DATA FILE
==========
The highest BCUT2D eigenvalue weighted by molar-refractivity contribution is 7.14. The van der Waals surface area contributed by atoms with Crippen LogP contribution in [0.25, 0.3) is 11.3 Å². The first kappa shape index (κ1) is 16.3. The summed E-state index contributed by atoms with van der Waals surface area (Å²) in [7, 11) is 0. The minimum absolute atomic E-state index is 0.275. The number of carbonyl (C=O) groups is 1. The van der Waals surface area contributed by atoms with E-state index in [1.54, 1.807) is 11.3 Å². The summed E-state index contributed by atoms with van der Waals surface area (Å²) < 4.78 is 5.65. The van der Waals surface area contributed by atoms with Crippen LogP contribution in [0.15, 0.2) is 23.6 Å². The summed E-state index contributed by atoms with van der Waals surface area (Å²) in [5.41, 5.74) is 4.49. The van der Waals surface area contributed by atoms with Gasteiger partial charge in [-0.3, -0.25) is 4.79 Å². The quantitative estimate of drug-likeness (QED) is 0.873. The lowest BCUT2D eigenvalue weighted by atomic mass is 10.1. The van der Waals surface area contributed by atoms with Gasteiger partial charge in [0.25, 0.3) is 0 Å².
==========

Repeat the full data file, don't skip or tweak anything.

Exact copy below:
The highest BCUT2D eigenvalue weighted by molar-refractivity contribution is 7.14. The van der Waals surface area contributed by atoms with Crippen LogP contribution in [0.25, 0.3) is 11.3 Å². The first kappa shape index (κ1) is 16.3. The summed E-state index contributed by atoms with van der Waals surface area (Å²) in [7, 11) is 0. The minimum absolute atomic E-state index is 0.275. The number of carbonyl (C=O) groups is 1. The van der Waals surface area contributed by atoms with E-state index in [1.54, 1.807) is 11.3 Å². The summed E-state index contributed by atoms with van der Waals surface area (Å²) < 4.78 is 5.65. The van der Waals surface area contributed by atoms with Crippen LogP contribution in [0.15, 0.2) is 23.6 Å². The summed E-state index contributed by atoms with van der Waals surface area (Å²) in [5.41, 5.74) is 4.49. The van der Waals surface area contributed by atoms with Gasteiger partial charge in [-0.3, -0.25) is 4.79 Å². The quantitative estimate of drug-likeness (QED) is 0.873. The lowest BCUT2D eigenvalue weighted by atomic mass is 10.1. The van der Waals surface area contributed by atoms with Gasteiger partial charge in [0.25, 0.3) is 0 Å².